Chris Evans had never heard the term ‘sophomore slump’ before Tuesday night.
But Jim Harbaugh was still worried the sophomore running back would have one.
After a freshman campaign that Harbaugh called “outstanding,” it wouldn’t be easy for Evans to top it his second time around. In 2016, Evans ran for 617 yards and four touchdowns. Over the offseason, fans and media speculated that he’d be Michigan’s top running back this year.
But as the first few games of the season came around, Evans lost the starting role. He rushed for just 123 yards in the first three games and fumbled during that stretch against Air Force. Fifth-year senior Ty Isaac surged, and junior Karan Higdon seemed to get the right blocks every time he had a play called for him.
“The plays weren’t blocked as well, and the assignments weren’t on point when (Evans) was in the game,” Harbaugh said Monday. “Then Karan would get in, and it was kind of the luck of the draw with the hand that he was dealt.”
Evans was just getting unlucky. He’d get a turn in the rotation to run, but the offensive line didn’t develop the blocks he needed.
It was frustrating, but he couldn’t predict how the blocks would pan out, so he didn’t let it get to him. It took more than a few games for Evans’ impact to really show.
“About game seven, eight, nine it started evening out,” Harbaugh said.
That it did. Evans began getting more carries, and the results began to show. Against Rutgers — game seven — he caught redshirt freshman quarterback Brandon Peters’ first touchdown. Against Minnesota, he rushed for two touchdowns and 191 yards. And this last weekend versus Maryland, he tallied another pair of rushing touchdowns in the Wolverines’ third straight win.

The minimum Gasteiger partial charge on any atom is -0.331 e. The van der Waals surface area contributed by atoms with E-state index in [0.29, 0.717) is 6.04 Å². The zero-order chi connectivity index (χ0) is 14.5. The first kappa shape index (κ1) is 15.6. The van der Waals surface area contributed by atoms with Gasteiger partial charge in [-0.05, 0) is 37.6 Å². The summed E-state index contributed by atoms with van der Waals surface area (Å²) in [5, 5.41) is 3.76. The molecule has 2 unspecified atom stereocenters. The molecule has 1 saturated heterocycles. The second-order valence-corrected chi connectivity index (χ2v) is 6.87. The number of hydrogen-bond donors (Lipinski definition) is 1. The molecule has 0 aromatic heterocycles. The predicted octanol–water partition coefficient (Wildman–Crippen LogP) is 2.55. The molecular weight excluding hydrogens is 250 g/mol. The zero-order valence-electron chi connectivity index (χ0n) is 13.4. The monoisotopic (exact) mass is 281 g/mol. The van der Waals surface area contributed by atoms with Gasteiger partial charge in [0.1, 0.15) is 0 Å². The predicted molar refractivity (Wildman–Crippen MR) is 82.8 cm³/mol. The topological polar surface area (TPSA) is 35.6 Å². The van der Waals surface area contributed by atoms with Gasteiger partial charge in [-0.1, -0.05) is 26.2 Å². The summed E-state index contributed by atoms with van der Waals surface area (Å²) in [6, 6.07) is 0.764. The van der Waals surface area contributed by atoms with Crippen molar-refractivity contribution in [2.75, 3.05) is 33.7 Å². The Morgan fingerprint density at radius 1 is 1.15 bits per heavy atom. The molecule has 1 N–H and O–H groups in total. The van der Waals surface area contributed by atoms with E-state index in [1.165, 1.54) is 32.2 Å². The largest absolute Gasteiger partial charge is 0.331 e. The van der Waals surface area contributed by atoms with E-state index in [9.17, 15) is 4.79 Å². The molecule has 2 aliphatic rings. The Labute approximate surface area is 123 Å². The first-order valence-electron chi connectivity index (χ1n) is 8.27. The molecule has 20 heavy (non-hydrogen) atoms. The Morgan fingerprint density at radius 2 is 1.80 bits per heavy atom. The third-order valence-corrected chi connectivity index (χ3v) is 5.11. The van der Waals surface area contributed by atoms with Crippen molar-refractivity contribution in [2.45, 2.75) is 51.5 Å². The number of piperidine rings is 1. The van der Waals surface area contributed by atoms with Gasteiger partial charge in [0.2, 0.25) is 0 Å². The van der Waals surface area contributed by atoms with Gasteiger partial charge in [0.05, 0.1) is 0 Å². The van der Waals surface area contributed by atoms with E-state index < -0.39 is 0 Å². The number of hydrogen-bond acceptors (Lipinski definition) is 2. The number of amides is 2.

The running back’s production, as Harbaugh realized, was really just a matter of time. Harbaugh had watched the tape of Evans’ first few games, and the running back hadn’t really been doing anything wrong.
“Yeah, it’s frustrating, but as a running back, you can’t predict how (the blocks) are going to be,” Evans said. “You just got to go in there and trust it and go hard at the end.”
Evans gained momentum over the last couple of weeks, earning praise from Harbaugh for making plays out of situations where the blocks didn’t come together. Harbaugh said that he likes the way Evans is running, catching out of the backfield, getting yards after contact and blocking as well.
“I just went into the season giving everything I got,” Evans said.
Earning playing time on a running back rotation with three key players — and a fourth emerging with redshirt freshman Kareem Walker — would be no easy task.
Evans, who splits carries evenly with Isaac and Higdon, said that he can’t have a selfish mindset. He understands that he might not rush for a 1,000-yard season when he only gets a third of the carries.
His counterpart this weekend, though, can’t say the same.
Wisconsin running back Jonathon Taylor is having the freshman season a running back can only dream about.
With 1,525 yards through the first 10 games, Taylor leads the Big Ten. He has run for 12 touchdowns and averages seven yards per carry, and plays a critical part of the fifth-ranked Badgers’ offense.
He’s responsible for 46 percent of Wisconsin’s rushing attempts, and the other 54 percent is split between 14 different players. As the lead rusher, and a solid rusher at that, Taylor was bound to have a stellar season.
Evans admits that Taylor “is a great player,” but knows that his situation is different here in Ann Arbor than Taylor’s in Madison.
“We can’t be selfish,” Evans said of his teammates. “Like, ‘Man, I wish I got all the carries, and I wish I rushed for 1,500 just like (Taylor).’ ”
He doesn’t have the opportunity Taylor does. Evans has never been and probably won’t ever be the only running back that Michigan relies on. He’ll keep sharing carries, and there will undoubtedly be plays he takes where the blocks don’t arrive.
But on the plays where the blocks do arrive, it’s up to Evans to make the most of them.